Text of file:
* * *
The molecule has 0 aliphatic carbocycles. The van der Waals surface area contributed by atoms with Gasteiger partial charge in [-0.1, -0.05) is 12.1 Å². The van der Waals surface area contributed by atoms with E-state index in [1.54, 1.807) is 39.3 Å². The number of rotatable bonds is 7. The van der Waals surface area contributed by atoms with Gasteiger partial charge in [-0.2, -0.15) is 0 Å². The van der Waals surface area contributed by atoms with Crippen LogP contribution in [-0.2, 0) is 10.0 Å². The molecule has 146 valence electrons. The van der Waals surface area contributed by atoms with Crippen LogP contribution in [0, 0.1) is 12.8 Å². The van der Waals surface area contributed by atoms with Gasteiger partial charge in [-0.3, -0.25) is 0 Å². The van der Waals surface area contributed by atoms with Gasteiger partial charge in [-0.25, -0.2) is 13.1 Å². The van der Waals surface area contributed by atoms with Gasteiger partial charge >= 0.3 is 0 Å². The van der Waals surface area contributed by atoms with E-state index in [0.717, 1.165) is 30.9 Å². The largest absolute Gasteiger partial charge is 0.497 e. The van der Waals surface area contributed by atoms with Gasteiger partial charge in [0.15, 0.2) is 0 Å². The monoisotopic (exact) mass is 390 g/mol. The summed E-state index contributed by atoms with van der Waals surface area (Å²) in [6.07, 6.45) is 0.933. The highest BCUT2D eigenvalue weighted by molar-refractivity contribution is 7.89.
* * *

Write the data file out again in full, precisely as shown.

The molecule has 0 aliphatic carbocycles. The van der Waals surface area contributed by atoms with Gasteiger partial charge in [-0.1, -0.05) is 12.1 Å². The van der Waals surface area contributed by atoms with E-state index in [1.54, 1.807) is 39.3 Å². The number of rotatable bonds is 7. The van der Waals surface area contributed by atoms with Gasteiger partial charge in [-0.2, -0.15) is 0 Å². The van der Waals surface area contributed by atoms with Crippen LogP contribution in [-0.2, 0) is 10.0 Å². The molecule has 146 valence electrons. The van der Waals surface area contributed by atoms with Crippen LogP contribution in [0, 0.1) is 12.8 Å². The van der Waals surface area contributed by atoms with Gasteiger partial charge in [-0.3, -0.25) is 0 Å². The van der Waals surface area contributed by atoms with Gasteiger partial charge in [-0.25, -0.2) is 13.1 Å². The van der Waals surface area contributed by atoms with Gasteiger partial charge >= 0.3 is 0 Å². The van der Waals surface area contributed by atoms with E-state index in [0.717, 1.165) is 30.9 Å². The largest absolute Gasteiger partial charge is 0.497 e. The van der Waals surface area contributed by atoms with Gasteiger partial charge in [0.15, 0.2) is 0 Å². The monoisotopic (exact) mass is 390 g/mol. The summed E-state index contributed by atoms with van der Waals surface area (Å²) in [6.07, 6.45) is 0.933. The highest BCUT2D eigenvalue weighted by molar-refractivity contribution is 7.89.